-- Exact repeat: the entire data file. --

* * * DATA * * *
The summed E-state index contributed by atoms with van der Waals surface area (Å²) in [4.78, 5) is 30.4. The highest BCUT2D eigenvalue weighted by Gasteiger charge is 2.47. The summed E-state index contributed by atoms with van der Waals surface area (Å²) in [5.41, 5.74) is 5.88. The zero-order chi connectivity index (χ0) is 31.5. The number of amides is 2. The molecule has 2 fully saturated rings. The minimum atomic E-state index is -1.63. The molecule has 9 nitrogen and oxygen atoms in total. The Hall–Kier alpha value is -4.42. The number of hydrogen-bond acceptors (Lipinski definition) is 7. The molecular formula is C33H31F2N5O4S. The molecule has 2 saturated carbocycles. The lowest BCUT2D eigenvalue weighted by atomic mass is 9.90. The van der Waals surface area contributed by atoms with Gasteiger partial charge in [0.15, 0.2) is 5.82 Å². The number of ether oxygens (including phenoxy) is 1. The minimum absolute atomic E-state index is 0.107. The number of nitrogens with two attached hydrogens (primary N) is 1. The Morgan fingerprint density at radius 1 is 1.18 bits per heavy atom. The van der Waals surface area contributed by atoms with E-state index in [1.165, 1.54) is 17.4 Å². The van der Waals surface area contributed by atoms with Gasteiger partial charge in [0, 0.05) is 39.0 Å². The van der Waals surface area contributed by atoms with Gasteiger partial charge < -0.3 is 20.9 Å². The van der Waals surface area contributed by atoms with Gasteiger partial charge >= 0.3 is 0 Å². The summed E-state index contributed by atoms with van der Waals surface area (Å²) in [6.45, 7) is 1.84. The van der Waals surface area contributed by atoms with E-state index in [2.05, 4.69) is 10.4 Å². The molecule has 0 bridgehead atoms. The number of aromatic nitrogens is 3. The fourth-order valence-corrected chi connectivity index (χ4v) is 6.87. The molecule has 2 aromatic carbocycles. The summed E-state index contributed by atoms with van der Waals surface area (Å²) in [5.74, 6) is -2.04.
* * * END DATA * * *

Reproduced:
The summed E-state index contributed by atoms with van der Waals surface area (Å²) in [4.78, 5) is 30.4. The highest BCUT2D eigenvalue weighted by Gasteiger charge is 2.47. The summed E-state index contributed by atoms with van der Waals surface area (Å²) in [5.41, 5.74) is 5.88. The zero-order chi connectivity index (χ0) is 31.5. The number of amides is 2. The molecule has 2 fully saturated rings. The minimum atomic E-state index is -1.63. The molecule has 9 nitrogen and oxygen atoms in total. The Hall–Kier alpha value is -4.42. The number of hydrogen-bond acceptors (Lipinski definition) is 7. The molecular formula is C33H31F2N5O4S. The molecule has 2 saturated carbocycles. The lowest BCUT2D eigenvalue weighted by atomic mass is 9.90. The van der Waals surface area contributed by atoms with Gasteiger partial charge in [0.15, 0.2) is 5.82 Å². The number of ether oxygens (including phenoxy) is 1. The minimum absolute atomic E-state index is 0.107. The number of nitrogens with two attached hydrogens (primary N) is 1. The Morgan fingerprint density at radius 1 is 1.18 bits per heavy atom. The van der Waals surface area contributed by atoms with E-state index in [1.165, 1.54) is 17.4 Å². The van der Waals surface area contributed by atoms with Gasteiger partial charge in [0, 0.05) is 39.0 Å². The van der Waals surface area contributed by atoms with Gasteiger partial charge < -0.3 is 20.9 Å². The van der Waals surface area contributed by atoms with Gasteiger partial charge >= 0.3 is 0 Å². The summed E-state index contributed by atoms with van der Waals surface area (Å²) in [6.45, 7) is 1.84. The van der Waals surface area contributed by atoms with E-state index in [2.05, 4.69) is 10.4 Å². The molecule has 0 bridgehead atoms. The number of aromatic nitrogens is 3. The fourth-order valence-corrected chi connectivity index (χ4v) is 6.87. The molecule has 2 aromatic carbocycles. The summed E-state index contributed by atoms with van der Waals surface area (Å²) in [5.74, 6) is -2.04.